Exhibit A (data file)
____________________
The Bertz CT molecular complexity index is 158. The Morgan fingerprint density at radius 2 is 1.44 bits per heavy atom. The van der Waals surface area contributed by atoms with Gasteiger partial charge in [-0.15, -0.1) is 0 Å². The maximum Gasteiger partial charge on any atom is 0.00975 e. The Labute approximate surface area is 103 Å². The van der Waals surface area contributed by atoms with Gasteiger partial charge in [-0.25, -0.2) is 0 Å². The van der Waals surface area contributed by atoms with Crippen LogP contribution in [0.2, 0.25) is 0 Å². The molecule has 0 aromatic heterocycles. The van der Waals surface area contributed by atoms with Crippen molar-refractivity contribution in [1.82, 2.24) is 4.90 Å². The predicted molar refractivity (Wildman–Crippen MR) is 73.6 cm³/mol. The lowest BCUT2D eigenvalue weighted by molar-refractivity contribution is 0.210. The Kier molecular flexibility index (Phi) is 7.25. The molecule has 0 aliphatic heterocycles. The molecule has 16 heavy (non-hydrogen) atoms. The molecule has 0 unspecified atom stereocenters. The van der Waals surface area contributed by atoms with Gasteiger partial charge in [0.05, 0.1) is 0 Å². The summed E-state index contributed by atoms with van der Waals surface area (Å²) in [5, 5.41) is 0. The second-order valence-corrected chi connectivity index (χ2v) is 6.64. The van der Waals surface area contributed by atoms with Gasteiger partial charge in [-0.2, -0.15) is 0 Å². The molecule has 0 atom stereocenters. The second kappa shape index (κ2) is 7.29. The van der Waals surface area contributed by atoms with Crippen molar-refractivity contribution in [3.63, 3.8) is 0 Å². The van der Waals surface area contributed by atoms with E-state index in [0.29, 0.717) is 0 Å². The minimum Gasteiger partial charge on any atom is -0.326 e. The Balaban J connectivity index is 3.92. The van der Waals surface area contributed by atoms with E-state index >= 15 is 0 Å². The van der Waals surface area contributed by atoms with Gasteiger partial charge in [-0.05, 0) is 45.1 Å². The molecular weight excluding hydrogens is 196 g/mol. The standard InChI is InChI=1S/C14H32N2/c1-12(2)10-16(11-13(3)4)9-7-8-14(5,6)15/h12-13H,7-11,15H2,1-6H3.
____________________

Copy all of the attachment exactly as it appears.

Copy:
The Bertz CT molecular complexity index is 158. The Morgan fingerprint density at radius 2 is 1.44 bits per heavy atom. The van der Waals surface area contributed by atoms with Gasteiger partial charge in [-0.15, -0.1) is 0 Å². The maximum Gasteiger partial charge on any atom is 0.00975 e. The Labute approximate surface area is 103 Å². The van der Waals surface area contributed by atoms with Gasteiger partial charge in [-0.25, -0.2) is 0 Å². The van der Waals surface area contributed by atoms with Crippen LogP contribution in [0.2, 0.25) is 0 Å². The molecule has 0 aromatic heterocycles. The van der Waals surface area contributed by atoms with Crippen molar-refractivity contribution in [1.82, 2.24) is 4.90 Å². The predicted molar refractivity (Wildman–Crippen MR) is 73.6 cm³/mol. The lowest BCUT2D eigenvalue weighted by molar-refractivity contribution is 0.210. The Kier molecular flexibility index (Phi) is 7.25. The molecule has 0 aliphatic heterocycles. The molecule has 16 heavy (non-hydrogen) atoms. The molecule has 0 unspecified atom stereocenters. The van der Waals surface area contributed by atoms with Gasteiger partial charge in [0.05, 0.1) is 0 Å². The summed E-state index contributed by atoms with van der Waals surface area (Å²) in [5, 5.41) is 0. The second-order valence-corrected chi connectivity index (χ2v) is 6.64. The van der Waals surface area contributed by atoms with Gasteiger partial charge in [-0.2, -0.15) is 0 Å². The molecule has 0 atom stereocenters. The second kappa shape index (κ2) is 7.29. The van der Waals surface area contributed by atoms with Crippen molar-refractivity contribution in [3.63, 3.8) is 0 Å². The van der Waals surface area contributed by atoms with E-state index in [0.29, 0.717) is 0 Å². The minimum Gasteiger partial charge on any atom is -0.326 e. The Balaban J connectivity index is 3.92. The van der Waals surface area contributed by atoms with E-state index >= 15 is 0 Å². The van der Waals surface area contributed by atoms with Gasteiger partial charge in [-0.05, 0) is 45.1 Å². The molecular weight excluding hydrogens is 196 g/mol. The standard InChI is InChI=1S/C14H32N2/c1-12(2)10-16(11-13(3)4)9-7-8-14(5,6)15/h12-13H,7-11,15H2,1-6H3.